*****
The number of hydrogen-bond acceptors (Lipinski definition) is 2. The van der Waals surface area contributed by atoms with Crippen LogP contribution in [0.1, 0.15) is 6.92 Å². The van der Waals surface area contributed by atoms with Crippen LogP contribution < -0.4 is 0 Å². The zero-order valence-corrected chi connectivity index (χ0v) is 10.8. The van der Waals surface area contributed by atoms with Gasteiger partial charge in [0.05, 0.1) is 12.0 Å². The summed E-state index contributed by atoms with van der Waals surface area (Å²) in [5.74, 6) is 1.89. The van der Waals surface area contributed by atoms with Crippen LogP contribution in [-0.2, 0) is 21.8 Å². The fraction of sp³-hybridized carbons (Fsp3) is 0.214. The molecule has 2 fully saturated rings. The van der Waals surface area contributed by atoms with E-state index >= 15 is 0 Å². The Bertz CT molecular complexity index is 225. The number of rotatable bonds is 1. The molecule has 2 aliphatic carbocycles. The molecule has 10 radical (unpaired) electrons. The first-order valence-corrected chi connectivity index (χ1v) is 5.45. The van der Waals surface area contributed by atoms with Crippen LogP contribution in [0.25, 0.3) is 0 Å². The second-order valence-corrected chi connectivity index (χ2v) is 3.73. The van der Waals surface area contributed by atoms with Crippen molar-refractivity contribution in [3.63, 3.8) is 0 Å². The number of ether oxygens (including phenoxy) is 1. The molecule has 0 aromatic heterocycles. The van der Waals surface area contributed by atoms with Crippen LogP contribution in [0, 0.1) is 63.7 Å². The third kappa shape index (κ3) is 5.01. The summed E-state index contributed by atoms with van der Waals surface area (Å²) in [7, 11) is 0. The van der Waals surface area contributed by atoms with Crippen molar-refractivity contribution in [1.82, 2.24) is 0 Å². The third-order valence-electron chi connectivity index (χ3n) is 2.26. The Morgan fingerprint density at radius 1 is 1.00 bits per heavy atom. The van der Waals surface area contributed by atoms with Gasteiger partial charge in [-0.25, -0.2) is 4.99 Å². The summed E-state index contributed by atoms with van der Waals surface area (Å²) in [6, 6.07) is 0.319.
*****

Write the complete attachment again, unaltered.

The number of hydrogen-bond acceptors (Lipinski definition) is 2. The van der Waals surface area contributed by atoms with Crippen LogP contribution in [0.1, 0.15) is 6.92 Å². The van der Waals surface area contributed by atoms with Crippen LogP contribution < -0.4 is 0 Å². The zero-order valence-corrected chi connectivity index (χ0v) is 10.8. The van der Waals surface area contributed by atoms with Gasteiger partial charge in [0.05, 0.1) is 12.0 Å². The summed E-state index contributed by atoms with van der Waals surface area (Å²) in [5.74, 6) is 1.89. The van der Waals surface area contributed by atoms with Crippen LogP contribution in [-0.2, 0) is 21.8 Å². The fraction of sp³-hybridized carbons (Fsp3) is 0.214. The molecule has 2 fully saturated rings. The van der Waals surface area contributed by atoms with E-state index >= 15 is 0 Å². The Bertz CT molecular complexity index is 225. The number of rotatable bonds is 1. The molecule has 2 aliphatic carbocycles. The molecule has 10 radical (unpaired) electrons. The first-order valence-corrected chi connectivity index (χ1v) is 5.45. The van der Waals surface area contributed by atoms with Crippen LogP contribution in [0.25, 0.3) is 0 Å². The second-order valence-corrected chi connectivity index (χ2v) is 3.73. The van der Waals surface area contributed by atoms with Crippen molar-refractivity contribution in [3.63, 3.8) is 0 Å². The number of ether oxygens (including phenoxy) is 1. The molecule has 0 aromatic heterocycles. The van der Waals surface area contributed by atoms with Crippen LogP contribution in [0, 0.1) is 63.7 Å². The third kappa shape index (κ3) is 5.01. The summed E-state index contributed by atoms with van der Waals surface area (Å²) in [7, 11) is 0. The van der Waals surface area contributed by atoms with Crippen molar-refractivity contribution in [1.82, 2.24) is 0 Å². The third-order valence-electron chi connectivity index (χ3n) is 2.26. The Morgan fingerprint density at radius 1 is 1.00 bits per heavy atom. The van der Waals surface area contributed by atoms with Gasteiger partial charge in [-0.25, -0.2) is 4.99 Å². The summed E-state index contributed by atoms with van der Waals surface area (Å²) in [6, 6.07) is 0.319.